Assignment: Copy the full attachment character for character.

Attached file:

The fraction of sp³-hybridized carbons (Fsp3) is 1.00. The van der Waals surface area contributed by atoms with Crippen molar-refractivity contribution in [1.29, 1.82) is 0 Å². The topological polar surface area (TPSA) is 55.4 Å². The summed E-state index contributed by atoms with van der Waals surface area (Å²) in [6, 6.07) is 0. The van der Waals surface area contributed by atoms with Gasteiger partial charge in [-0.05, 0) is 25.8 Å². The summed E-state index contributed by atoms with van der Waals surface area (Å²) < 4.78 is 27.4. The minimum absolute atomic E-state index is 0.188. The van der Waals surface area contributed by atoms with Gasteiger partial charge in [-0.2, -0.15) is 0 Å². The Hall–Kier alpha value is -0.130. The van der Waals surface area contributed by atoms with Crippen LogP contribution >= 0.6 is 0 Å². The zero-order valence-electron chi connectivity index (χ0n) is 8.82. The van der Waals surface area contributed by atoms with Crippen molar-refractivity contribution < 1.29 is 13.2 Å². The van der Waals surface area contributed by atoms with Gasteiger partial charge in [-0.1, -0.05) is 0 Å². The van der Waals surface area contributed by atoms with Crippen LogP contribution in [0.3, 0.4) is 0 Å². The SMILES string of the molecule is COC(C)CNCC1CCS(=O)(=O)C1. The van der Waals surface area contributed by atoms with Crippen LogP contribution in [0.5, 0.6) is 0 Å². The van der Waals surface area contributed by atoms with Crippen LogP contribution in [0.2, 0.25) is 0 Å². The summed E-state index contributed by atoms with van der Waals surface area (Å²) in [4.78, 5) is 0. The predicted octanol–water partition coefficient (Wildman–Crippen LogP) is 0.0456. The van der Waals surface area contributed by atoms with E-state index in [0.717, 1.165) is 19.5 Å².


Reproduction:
The fraction of sp³-hybridized carbons (Fsp3) is 1.00. The van der Waals surface area contributed by atoms with Crippen molar-refractivity contribution in [1.29, 1.82) is 0 Å². The topological polar surface area (TPSA) is 55.4 Å². The summed E-state index contributed by atoms with van der Waals surface area (Å²) in [6, 6.07) is 0. The van der Waals surface area contributed by atoms with Gasteiger partial charge in [-0.05, 0) is 25.8 Å². The summed E-state index contributed by atoms with van der Waals surface area (Å²) < 4.78 is 27.4. The minimum absolute atomic E-state index is 0.188. The van der Waals surface area contributed by atoms with Gasteiger partial charge in [-0.2, -0.15) is 0 Å². The Hall–Kier alpha value is -0.130. The van der Waals surface area contributed by atoms with Crippen LogP contribution >= 0.6 is 0 Å². The zero-order valence-electron chi connectivity index (χ0n) is 8.82. The van der Waals surface area contributed by atoms with Crippen molar-refractivity contribution < 1.29 is 13.2 Å². The van der Waals surface area contributed by atoms with Gasteiger partial charge in [-0.1, -0.05) is 0 Å². The van der Waals surface area contributed by atoms with Crippen LogP contribution in [0.3, 0.4) is 0 Å². The SMILES string of the molecule is COC(C)CNCC1CCS(=O)(=O)C1. The van der Waals surface area contributed by atoms with Crippen LogP contribution in [0.5, 0.6) is 0 Å². The van der Waals surface area contributed by atoms with Crippen LogP contribution in [0.2, 0.25) is 0 Å². The summed E-state index contributed by atoms with van der Waals surface area (Å²) in [4.78, 5) is 0. The predicted octanol–water partition coefficient (Wildman–Crippen LogP) is 0.0456. The van der Waals surface area contributed by atoms with E-state index in [0.717, 1.165) is 19.5 Å².